Damascus and Mokume Ring
(Click on an image to enlarge it.)
15n20 & 1084 tool steel, copper, and sterling silver.
I made this ring when I was fresh out of undergrad, and I consider it to be a major turning point in my development as an artist. I was working for a large commercial jewelry company at the time, and to say that I was disillusioned would be a massive understatement. I wasn’t a bench jeweler or an artist, I was a faceless assembly line worker who toiled away on one phase of someone else’s work.
The catalyst for this piece came from this enviornment; it came from observing what was considered proper by this company, its competitors, and its clients in terms of jewelry design and aesthetics. It honestly seemed like the metalworking present in this jewelry was just a means to an end, and the precious hunks of rocks they set with it were what people really cared about.
It was at this time that I was working on a seamless mokume ring during my time off, and someone in the communal studio that I was working in contaminated the soldering are with some kind of foreign metal—resulting in horrible pitting whenever I heated the ring up for soldering. I was livid, but determined to do something with this ring.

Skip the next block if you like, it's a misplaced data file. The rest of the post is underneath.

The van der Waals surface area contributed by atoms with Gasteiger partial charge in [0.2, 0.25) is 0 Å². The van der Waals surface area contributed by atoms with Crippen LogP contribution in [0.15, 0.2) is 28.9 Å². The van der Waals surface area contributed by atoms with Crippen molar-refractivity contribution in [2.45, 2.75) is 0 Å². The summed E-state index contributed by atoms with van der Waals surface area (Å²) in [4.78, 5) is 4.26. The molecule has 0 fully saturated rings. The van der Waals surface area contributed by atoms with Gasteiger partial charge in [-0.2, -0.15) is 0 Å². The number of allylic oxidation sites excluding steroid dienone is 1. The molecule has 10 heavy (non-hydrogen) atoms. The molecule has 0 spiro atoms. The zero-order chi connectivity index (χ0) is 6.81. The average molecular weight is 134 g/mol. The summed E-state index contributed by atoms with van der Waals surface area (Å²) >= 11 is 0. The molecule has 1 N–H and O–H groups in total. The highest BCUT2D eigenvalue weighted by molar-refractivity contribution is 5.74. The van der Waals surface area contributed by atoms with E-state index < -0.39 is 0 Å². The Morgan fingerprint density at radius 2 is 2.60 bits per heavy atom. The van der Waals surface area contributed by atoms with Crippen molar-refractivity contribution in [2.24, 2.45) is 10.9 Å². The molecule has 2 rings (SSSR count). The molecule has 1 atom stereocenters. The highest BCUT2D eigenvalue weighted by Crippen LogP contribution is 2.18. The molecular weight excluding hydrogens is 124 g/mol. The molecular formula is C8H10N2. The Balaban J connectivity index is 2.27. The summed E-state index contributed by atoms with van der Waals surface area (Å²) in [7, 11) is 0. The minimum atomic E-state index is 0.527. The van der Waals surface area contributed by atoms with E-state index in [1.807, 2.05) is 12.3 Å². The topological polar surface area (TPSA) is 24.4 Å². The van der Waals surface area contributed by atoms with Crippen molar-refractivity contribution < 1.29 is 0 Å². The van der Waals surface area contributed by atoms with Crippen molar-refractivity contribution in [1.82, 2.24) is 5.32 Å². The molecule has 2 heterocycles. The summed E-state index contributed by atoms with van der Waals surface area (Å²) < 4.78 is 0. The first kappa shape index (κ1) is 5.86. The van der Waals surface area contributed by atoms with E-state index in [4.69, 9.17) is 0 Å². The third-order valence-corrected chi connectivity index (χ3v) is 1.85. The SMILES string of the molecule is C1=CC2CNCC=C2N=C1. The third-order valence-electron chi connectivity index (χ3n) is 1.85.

After assessing the damage (both from soldering and from throwing it across the room) I found that it was mostly concentrated on one spot. So, I ground that down, etched the rest of it, and decided that setting something on top of it would sufficiently hide the damage. However, given my frustration with my job, I did not want to put a stone on it. Instead, I took some of the scrap left over from my Damascus Steel Sawframe, and started cutting and faceting it like a stone. It was polished, etched, and set on top of the ring, and in doing so I made a piece of jewelry that rejected stones in favor of celebrating metalworking.